Nothing is clearer than that "leaven," from its first mention in Exodus 12, has the uniform significance of evil. The only passage which is claimed as an exception is Matt. 13:33-34, and this contention has sprung from the mistake of confounding the gospel with the kingdom of heaven, or rather from taking the leaven to signify the gospel and its effects in this world, supposing it to work on effectually until all the world shall have been permeated by its blessed power and influence. A knowledge of dispensational truth, and of the object of these parables of the kingdom of heaven, would have corrected this error. After the parable of the sower, with its explanation (vv. 1-23), there are six similitudes of the kingdom, three of which were given to the multitude, and three to the Lord's disciples in private - a distinction which gives the clue for their interpretation. The first three then (of which the parable of the leaven is one) give in different aspects, the outward form in the world of the kingdom of heaven, which is co-extensive with Christendom, during the session of Christ at the right hand of God. The similitude the Lord uses will consequently represent the fact that "evil" or corruption was almost immediately introduced among His professing people, and that this will work on and on increasingly until "the whole" be leavened. The final form of the kingdom of heaven will thus be corruption, and it is this fact which explains the ground of the judgments which will in the issue be visited on Christendom. But the question is, Is any special evil designated by leaven? We think not; for in 1 Cor. 5 it was immorality, and in Galatians 5 it was Judaizing doctrines. Any spiritual evil therefore, whether worldliness, immorality, evil doctrines - anything, in short, that might corrupt the saints or the church, might be properly termed leaven. To understand this is to answer a second question whether, when its presence is detected, it should be always dealt with in the same way. In some cases, as in 1 Cor. 5, it could only be removed by the excommunication of the person in whom it was discovered, and by whom it had been introduced into the midst of the assembly. Other forms of it, as in Galatians 5, might require a different discipline, the true character of which could only be discerned by a knowledge of the Scriptures, the teaching of the Holy Spirit, and by acquaintance with the state of soul of any who might be fostering the presence of leaven. Three things should always be remembered: first, that leaven is unmitigated evil; secondly, that when present it always spreads and corrupts; and lastly, that the only divine way of treating it is to purge it out in the way suited to its form and appearance.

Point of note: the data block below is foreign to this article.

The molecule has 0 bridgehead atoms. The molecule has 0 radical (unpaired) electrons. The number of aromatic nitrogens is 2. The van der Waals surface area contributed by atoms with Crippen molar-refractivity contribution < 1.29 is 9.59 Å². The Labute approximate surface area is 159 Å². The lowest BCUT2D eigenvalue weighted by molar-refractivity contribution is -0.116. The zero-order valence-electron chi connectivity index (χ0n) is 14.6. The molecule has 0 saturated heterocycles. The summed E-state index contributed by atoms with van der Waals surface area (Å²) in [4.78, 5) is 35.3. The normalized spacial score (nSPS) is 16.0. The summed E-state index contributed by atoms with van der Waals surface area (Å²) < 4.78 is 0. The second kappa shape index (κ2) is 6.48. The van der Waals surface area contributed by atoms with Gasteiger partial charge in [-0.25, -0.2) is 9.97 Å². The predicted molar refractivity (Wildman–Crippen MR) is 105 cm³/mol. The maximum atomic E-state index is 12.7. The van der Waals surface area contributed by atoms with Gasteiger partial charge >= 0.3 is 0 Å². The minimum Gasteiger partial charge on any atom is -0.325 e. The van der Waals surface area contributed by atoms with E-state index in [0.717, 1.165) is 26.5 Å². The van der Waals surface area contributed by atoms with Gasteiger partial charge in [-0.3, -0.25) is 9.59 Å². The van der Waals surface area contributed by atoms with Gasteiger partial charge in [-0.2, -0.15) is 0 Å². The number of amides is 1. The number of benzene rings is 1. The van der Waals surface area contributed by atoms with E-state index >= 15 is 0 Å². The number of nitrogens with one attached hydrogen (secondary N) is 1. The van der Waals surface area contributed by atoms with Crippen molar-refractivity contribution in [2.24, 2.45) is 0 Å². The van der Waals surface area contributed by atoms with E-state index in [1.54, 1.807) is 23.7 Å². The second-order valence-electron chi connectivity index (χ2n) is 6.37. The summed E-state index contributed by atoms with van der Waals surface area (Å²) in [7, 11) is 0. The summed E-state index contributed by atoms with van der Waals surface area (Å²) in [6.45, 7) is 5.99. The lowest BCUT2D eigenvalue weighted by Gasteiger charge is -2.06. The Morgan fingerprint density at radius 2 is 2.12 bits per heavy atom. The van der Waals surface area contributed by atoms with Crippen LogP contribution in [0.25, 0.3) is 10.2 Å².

Acts 9:7; Acts 22:9.

When we have accepted the truth of the inspiration - the verbal inspiration - of the Scripture we are always confident that any seeming contradiction is only apparent. Our knowledge may be defective, and the reconciliation of divergent statements may be beyond our reach, but there will be no doubt whatever concerning the absolute truth of what is recorded. But in the ease before us a very little attention will suffice to solve the difficulty. In Acts 9 it says that Saul's companion heard "a voice"; in chapter 22 that "they heard not the voice of Him that spake to me." That is, they heard a sound - which was really the "voice" - but they could not distinguish, did not hear, the words spoken. The Lord's communication was to Saul alone, and he alone received it; for while his attendants were with him they only heard a voice, but what the voice said was concealed from all but him to whom it was addressed. In like manner, in John 12, when there came a voice from heaven to our blessed Lord, in answer to His prayer, "Father, glorify Thy name," I have both glorified it, and will glorify it again," those that "stood by, and heard it, said that it thundered: others said, An angel spake to Him." They also heard, but did not understand, the voice.

"What endless outgoing of love in all the life and actings of Jesus! We should think it infinite, for it never failed; but such was the depth, the power, the divine fulness of that which was within, that He was straitened - His love wrought in such power, in such necessity to itself to bless, that … His heart was straitened till all that saving power, in which God was fully revealed and glorified, could go forth to bless. This tells us clearly what He was."

For of Him, and through Him, and to Him, are all things: to whom be glory for ever. Amen.